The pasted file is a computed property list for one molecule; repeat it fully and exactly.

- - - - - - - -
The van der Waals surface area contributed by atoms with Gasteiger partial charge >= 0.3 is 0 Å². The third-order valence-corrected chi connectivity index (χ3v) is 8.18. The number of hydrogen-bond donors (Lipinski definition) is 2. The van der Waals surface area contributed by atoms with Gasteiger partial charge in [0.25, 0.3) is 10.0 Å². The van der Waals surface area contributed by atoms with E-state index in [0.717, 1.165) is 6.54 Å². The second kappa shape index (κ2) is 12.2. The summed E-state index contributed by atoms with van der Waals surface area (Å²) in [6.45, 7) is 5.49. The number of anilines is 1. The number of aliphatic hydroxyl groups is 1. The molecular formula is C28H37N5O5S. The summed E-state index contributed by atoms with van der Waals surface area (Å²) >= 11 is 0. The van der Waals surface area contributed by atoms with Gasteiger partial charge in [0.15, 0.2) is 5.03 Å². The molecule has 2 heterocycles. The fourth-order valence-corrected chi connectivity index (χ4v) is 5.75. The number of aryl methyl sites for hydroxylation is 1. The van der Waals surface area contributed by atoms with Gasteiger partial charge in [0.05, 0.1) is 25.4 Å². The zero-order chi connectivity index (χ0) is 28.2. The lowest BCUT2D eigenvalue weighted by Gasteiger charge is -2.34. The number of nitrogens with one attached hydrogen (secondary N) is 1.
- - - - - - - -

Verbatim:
The van der Waals surface area contributed by atoms with Gasteiger partial charge >= 0.3 is 0 Å². The third-order valence-corrected chi connectivity index (χ3v) is 8.18. The number of hydrogen-bond donors (Lipinski definition) is 2. The van der Waals surface area contributed by atoms with Gasteiger partial charge in [0.25, 0.3) is 10.0 Å². The van der Waals surface area contributed by atoms with E-state index in [0.717, 1.165) is 6.54 Å². The second kappa shape index (κ2) is 12.2. The summed E-state index contributed by atoms with van der Waals surface area (Å²) in [6.45, 7) is 5.49. The number of anilines is 1. The number of aliphatic hydroxyl groups is 1. The molecular formula is C28H37N5O5S. The summed E-state index contributed by atoms with van der Waals surface area (Å²) >= 11 is 0. The van der Waals surface area contributed by atoms with Gasteiger partial charge in [0.15, 0.2) is 5.03 Å². The molecule has 2 heterocycles. The fourth-order valence-corrected chi connectivity index (χ4v) is 5.75. The number of aryl methyl sites for hydroxylation is 1. The van der Waals surface area contributed by atoms with Gasteiger partial charge in [0.05, 0.1) is 25.4 Å². The zero-order chi connectivity index (χ0) is 28.2. The lowest BCUT2D eigenvalue weighted by Gasteiger charge is -2.34. The number of nitrogens with one attached hydrogen (secondary N) is 1.